The advent of a new year is upon us.
Like the seasons themselves, a new calendar year is greeted with myriad personal responses – from the excitement and anticipation of new beginnings, to the anxiety and apprehension of 12 months of challenges. Regardless of our outlook, a new year, a new month, a new day all offer opportunities to start afresh, to plan for personal peace, to embrace a clean canvas and its endless opportunities. Living in that singular moment is the very essence of mindfulness.
Widely regarded as common practice, resolutions are not as universally adopted as one might think. Research estimates that 55 percent of us do not make resolutions. The balance promising to make changes in how we move forward in the coming months; only eight percent successfully achieve their New Year’s resolutions.
Regardless your approach to New Year’s Resolutions, I suggest you consider setting goals, yes, but even more importantly, planning to practice and planning on the inevitable so you can enjoy a resilient New Year.
“It’s important to set goals for ourselves and create plans to reach those goals: this is the underpinning of cultivating hope. Hope is our greatest antidepressant,” writes Elisha Goldstein, A Mindful Strategy for a Resilient New Year.
Goldstein offers steps – practices – that can help us retain that hope and fulfill the promise of a resilient New Year.
- Expect to Stray. Just as the seas influence set and drift on the sailors who navigate them, wandering off course is part of our own personal, natural behavior. “We’ll almost always wander with the goals we make,” Goldstein says. To be clear, unexpected interruptions and hurdles can knock even the most committed and dedicated among us astray from our goals. Expecting it to occur coupled with the discipline to make the wandering temporary takes practice. Commit to the practice of getting back on course. The accomplishments will follow.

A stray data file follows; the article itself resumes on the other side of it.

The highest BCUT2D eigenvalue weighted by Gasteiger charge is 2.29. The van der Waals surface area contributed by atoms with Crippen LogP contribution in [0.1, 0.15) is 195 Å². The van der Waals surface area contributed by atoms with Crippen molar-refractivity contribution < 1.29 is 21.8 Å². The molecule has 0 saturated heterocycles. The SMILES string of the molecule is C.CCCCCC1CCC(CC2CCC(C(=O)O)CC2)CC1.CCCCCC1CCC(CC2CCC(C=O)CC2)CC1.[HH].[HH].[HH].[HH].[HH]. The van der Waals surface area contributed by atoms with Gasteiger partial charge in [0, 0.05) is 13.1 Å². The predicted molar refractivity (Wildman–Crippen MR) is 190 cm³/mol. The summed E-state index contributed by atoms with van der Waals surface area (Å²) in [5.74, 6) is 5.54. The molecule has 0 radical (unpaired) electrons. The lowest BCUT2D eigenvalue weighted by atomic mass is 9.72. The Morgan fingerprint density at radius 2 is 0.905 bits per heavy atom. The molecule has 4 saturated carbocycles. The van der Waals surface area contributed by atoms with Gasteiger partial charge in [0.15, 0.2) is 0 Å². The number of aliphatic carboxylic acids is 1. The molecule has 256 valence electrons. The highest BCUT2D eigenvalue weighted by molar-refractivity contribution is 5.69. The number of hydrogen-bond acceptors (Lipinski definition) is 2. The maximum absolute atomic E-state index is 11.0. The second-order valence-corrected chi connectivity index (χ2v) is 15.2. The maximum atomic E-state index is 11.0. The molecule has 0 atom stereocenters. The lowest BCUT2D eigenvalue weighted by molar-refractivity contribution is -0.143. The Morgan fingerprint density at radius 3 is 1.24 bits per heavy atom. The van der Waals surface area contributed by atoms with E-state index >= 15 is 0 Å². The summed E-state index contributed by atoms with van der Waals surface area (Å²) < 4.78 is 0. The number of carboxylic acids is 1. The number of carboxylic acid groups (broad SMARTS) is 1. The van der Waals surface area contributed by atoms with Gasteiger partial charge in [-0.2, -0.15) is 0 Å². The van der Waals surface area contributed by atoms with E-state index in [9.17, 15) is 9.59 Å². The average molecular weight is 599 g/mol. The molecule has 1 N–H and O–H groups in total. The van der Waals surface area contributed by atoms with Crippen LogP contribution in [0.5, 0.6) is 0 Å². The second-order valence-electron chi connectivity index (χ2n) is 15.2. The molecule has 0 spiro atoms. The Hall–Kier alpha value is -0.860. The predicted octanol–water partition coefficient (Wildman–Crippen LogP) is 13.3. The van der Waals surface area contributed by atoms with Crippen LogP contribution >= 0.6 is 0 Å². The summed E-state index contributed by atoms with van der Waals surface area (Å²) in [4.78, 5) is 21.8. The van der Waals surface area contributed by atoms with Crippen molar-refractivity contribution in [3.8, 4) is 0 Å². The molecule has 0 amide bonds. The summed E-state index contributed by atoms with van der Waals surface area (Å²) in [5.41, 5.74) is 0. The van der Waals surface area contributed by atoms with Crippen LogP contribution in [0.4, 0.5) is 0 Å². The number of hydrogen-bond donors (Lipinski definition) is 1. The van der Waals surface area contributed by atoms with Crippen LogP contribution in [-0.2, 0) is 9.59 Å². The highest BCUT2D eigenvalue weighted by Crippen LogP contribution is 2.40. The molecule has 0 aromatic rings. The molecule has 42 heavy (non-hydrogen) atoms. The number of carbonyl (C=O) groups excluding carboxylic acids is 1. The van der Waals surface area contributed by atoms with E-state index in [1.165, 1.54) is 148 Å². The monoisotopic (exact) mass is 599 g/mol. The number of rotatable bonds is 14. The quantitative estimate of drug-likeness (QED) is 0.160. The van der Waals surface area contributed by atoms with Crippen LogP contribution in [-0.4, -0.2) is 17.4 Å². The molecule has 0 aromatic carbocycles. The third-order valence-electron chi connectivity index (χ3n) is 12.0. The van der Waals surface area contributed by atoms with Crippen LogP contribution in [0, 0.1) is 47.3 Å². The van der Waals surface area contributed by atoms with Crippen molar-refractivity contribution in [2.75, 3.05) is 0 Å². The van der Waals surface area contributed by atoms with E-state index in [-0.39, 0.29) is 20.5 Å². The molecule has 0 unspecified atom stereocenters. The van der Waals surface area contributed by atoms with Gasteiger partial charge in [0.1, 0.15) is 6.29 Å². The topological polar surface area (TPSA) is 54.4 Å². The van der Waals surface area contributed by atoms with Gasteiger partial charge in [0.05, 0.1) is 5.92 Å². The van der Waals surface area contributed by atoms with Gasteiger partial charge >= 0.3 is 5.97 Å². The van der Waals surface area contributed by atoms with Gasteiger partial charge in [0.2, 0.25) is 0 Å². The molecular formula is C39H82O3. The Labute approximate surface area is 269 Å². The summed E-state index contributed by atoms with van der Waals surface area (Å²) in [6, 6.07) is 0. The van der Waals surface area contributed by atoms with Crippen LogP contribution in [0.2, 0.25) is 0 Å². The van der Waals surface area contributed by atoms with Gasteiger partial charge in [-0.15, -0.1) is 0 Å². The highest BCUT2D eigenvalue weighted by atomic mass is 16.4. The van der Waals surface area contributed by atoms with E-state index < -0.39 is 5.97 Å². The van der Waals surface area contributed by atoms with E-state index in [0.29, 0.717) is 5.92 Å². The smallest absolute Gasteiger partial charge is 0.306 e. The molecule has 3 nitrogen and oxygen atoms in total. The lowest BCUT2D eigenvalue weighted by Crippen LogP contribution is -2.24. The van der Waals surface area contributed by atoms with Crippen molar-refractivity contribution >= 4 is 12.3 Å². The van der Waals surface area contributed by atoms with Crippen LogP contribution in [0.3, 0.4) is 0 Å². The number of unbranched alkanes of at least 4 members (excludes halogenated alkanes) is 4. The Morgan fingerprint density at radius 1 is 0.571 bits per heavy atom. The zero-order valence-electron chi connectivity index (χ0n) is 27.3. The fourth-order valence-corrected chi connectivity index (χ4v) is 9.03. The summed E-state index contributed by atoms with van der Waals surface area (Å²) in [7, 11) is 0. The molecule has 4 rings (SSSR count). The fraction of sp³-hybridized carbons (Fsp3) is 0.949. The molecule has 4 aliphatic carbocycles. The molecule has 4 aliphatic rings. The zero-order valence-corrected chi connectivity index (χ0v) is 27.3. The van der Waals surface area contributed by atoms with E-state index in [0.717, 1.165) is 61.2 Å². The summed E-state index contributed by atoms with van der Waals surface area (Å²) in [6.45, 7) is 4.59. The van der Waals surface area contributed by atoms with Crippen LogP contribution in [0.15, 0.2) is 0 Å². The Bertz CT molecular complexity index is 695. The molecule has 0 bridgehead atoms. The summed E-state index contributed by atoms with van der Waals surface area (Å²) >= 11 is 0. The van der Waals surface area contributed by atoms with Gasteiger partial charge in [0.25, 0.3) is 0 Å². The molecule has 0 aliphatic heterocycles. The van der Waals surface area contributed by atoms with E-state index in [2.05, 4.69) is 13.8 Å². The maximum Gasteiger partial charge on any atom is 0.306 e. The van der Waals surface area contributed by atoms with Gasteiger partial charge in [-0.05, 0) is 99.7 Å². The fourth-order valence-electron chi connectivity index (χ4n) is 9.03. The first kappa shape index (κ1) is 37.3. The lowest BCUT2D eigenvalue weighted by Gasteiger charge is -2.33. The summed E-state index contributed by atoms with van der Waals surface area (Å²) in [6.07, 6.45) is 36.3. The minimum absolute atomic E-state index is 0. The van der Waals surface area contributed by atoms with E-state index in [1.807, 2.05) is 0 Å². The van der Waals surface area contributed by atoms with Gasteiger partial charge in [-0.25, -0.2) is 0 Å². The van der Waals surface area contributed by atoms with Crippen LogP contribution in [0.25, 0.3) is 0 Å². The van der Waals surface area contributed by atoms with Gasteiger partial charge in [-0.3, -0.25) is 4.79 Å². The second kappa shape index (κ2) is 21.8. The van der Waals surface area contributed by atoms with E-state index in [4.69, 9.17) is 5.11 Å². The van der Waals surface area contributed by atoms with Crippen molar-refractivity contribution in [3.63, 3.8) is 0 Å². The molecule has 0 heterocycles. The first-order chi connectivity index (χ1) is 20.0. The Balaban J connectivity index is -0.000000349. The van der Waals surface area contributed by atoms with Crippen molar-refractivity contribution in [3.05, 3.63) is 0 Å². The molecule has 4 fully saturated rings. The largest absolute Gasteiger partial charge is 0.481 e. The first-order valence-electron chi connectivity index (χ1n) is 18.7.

- Don’t Judge. “Your wandering is not a good or bad thing,” Goldstein says. “It’s just the natural course of someone trying to make a change.” Being mindful of those occasions where you wander can help you identify triggers or influences that sent you astray. Etching those influences into your memory (or noting them in a personal journal) will increase your chances of avoiding such disruptions when you encounter them – and you will encounter some of them, again – in the future.
- Refocus. Once you’ve admitted to being off course, return to your plan. Gather yourself – in the moment, to be sure, but also set aside a more generous amount of time – and see if your plan needs revision, or just more practice. Does your plan align with your core values? Are there milestones and benchmarks that can determine how far along your path you’ve progressed? Are you benefitting from the positive influences of others? Answers to these and other salient questions during a regular review of your progress will make any mid-course corrections timely and effective.
“It’s important to keep an open heart toward yourself as you practice;” Goldstein advises. “It’s not going to be perfect, so the question is can we accept the reality of our imperfections?”
This is a good time to take stock of your personal peace, while celebrating the opportunity to steer your journey into a new day. Merely yearning for a better tomorrow won’t make it so. Spend time early in 2016 capturing each moment in itself…committing to mastering mindfulness principles and practices in the New Year.